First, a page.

Jump to content
Jayakaran

LabVIEW array memory allocation

Recommended Posts

LabVIEW is quite flexible when we want to change array sizes at runtime and of course may of us have run into the out of memory errors because we assume that it takes care of everything. I’ve been reading more into how arrays in LabVIEW work and from my understanding; I don’t think arrays are really contiguous!

Let’s take an array of strings. An array of strings is stored as an array of pointers. Each element of the array can be in any part of the memory (provided the element itself remains in a contiguous location) and doesn't need to be contiguous with the rest of the array. If I change the size of an element, only that element is reassigned, not the whole array. In other words, the array along with its elements is non-contiguous. Essentially if I have a 3 element array of strings in a 32 bit environment, I need 4*3+overhead bytes to store the array + size of element 1 (+overhead) + size of element 2 (+overhead) + size of element 3 (+overhead) minimum free bytes. This means that in memory I need to find 4 contiguous locations, each with a minimum size of the respective component to be placed there. If I change the size of element 2, only 2 is reassigned to another memory location (if it can't grow it in its current location), nothing changes for elements 1 and 3.

So basically if I have an array strings that is 1GB in size, I don’t need 1GB of contiguous memory to assign it. The largest contiguous location I need is the size of the largest element. This doesn’t apply to fixed element size arrays like a 2 directional array of doubles, which needs to be contiguous.

Please read the second paragraph of this link very carefully - http://zone.ni.com/r...flattened_data/

Also makes some good reading

http://zone.ni.com/r...data_in_memory/

I’m not arguing the merits of choosing the best way to store arrays. (Putting a 1D array of doubles inside a cluster and adding that cluster to an array so we don’t require contiguous locations in memory vs simply creating a 2D Double array) I’m trying to see if there is a flaw in this reasoning?

Amit

Share this post


Link to post
Share on other sites

Everything you wrote seems correct. Did you have a question or an observation?

Like the manual says, arrays of flat data are stored contiguously. Arrays of variably-sized data are not stored contiguously, though the array of handles to those elements is stored contiguously.

If you ask LabVIEW to flatten the data, say to write it to a file in one pass, it will have to allocate a string large enough to copy the array into. There are other, more clever, ways to write a large dataset to a file.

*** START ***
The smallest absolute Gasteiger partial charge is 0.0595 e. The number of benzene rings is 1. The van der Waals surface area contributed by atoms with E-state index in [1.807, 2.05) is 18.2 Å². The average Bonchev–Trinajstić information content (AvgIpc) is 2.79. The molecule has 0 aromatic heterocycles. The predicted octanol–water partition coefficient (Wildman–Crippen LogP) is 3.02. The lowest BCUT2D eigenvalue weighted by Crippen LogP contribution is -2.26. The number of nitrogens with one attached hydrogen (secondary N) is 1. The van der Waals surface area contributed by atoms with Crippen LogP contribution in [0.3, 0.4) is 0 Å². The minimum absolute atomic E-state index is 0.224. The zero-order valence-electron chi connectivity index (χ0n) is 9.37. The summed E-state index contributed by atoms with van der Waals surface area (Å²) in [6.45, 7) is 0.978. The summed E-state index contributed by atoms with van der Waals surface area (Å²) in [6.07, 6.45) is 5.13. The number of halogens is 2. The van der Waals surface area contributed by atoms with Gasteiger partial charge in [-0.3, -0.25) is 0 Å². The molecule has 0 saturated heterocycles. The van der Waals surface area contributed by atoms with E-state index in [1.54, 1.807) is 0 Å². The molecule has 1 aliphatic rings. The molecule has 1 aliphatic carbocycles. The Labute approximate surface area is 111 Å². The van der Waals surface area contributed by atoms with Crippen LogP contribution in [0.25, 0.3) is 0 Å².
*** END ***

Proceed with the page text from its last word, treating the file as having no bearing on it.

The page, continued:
Welcome to LAVA!

Edited by jdunham

Share this post


Link to post
Share on other sites

Everything you wrote seems correct. Did you have a question or an observation?

Like the manual says, arrays of flat data are stored contiguously. Arrays of variably-sized data are not stored contiguously, though the array of handles to those elements is stored contiguously.

If you ask LabVIEW to flatten the data, say to write it to a file in one pass, it will have to allocate a string large enough to copy the array into. There are other, more clever, ways to write a large dataset to a file.

Welcome to LAVA!

Yepper!

BUT provided you are not trying to prove that monkeys with typewritters eventually writting the King James Bible theory of evolution then we usually have to realy on a human to generate that much text. But when it comes time to monitor their blood pressure while typing, those numbers can pile up fast so that is the trap that often trips us up.

Ben

Share this post


Link to post
Share on other sites

This is simply an observation. I've used LabVIEW for many years now and have always assumed that all arrays are contiguous, regardless of their content. I just assumed that LabVIEW's memory allocation was flat.

Where in the manual did you see the stuff about variable size elements?

Amit

Share this post


Link to post
Share on other sites

Where in the manual did you see the stuff about variable size elements?

I'm just talking about your link to the manual.

You can tell whether your data is flat by trying to write it into a Type Cast function. It will only accept flat data types (though it doesn't seem to accept arrays with more than one dimension, even if they are flat).

If an array of strings were stored contiguously, and you changed the size of any of the strings, LV would have to copy the entire array to a new memory location, so it wouldn't really make sense to store them that way.

Edited by jdunham

Share this post


Link to post
Share on other sites

Join the conversation

You can post now and register later. If you have an account, sign in now to post with your account.

Guest
Reply to this topic...

×   Pasted as rich text.   Paste as plain text instead

  Only 75 emoji are allowed.

×   Your link has been automatically embedded.   Display as a link instead

×   Your previous content has been restored.   Clear editor

×   You cannot paste images directly. Upload or insert images from URL.


×
×
  • Create New...

Important Information

By using this site, you agree to our Terms of Use.